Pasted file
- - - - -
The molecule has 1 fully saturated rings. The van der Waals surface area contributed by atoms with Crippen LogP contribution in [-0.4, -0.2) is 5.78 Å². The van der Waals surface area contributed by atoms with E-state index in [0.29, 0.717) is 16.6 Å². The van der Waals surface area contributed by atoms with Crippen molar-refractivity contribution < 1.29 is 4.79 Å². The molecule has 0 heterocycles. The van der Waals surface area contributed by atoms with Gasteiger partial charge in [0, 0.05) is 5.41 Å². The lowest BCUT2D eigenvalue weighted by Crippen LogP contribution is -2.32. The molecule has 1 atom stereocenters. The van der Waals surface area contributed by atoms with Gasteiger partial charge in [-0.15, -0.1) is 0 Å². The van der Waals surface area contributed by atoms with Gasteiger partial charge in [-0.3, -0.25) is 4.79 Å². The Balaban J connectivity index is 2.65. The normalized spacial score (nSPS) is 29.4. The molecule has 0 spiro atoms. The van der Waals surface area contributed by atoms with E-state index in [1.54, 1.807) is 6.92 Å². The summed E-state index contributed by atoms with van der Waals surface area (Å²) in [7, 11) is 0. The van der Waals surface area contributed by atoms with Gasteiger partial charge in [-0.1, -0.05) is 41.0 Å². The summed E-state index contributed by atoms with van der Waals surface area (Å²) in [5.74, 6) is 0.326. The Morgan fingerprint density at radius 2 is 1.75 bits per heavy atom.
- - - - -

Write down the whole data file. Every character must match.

The molecule has 1 fully saturated rings. The van der Waals surface area contributed by atoms with Crippen LogP contribution in [-0.4, -0.2) is 5.78 Å². The van der Waals surface area contributed by atoms with E-state index in [0.29, 0.717) is 16.6 Å². The van der Waals surface area contributed by atoms with Crippen molar-refractivity contribution < 1.29 is 4.79 Å². The molecule has 0 heterocycles. The van der Waals surface area contributed by atoms with Gasteiger partial charge in [0, 0.05) is 5.41 Å². The lowest BCUT2D eigenvalue weighted by Crippen LogP contribution is -2.32. The molecule has 1 atom stereocenters. The van der Waals surface area contributed by atoms with Gasteiger partial charge in [-0.15, -0.1) is 0 Å². The van der Waals surface area contributed by atoms with Gasteiger partial charge in [-0.3, -0.25) is 4.79 Å². The Balaban J connectivity index is 2.65. The normalized spacial score (nSPS) is 29.4. The molecule has 0 spiro atoms. The van der Waals surface area contributed by atoms with E-state index in [1.54, 1.807) is 6.92 Å². The summed E-state index contributed by atoms with van der Waals surface area (Å²) in [7, 11) is 0. The van der Waals surface area contributed by atoms with Gasteiger partial charge in [-0.1, -0.05) is 41.0 Å². The summed E-state index contributed by atoms with van der Waals surface area (Å²) in [5.74, 6) is 0.326. The Morgan fingerprint density at radius 2 is 1.75 bits per heavy atom.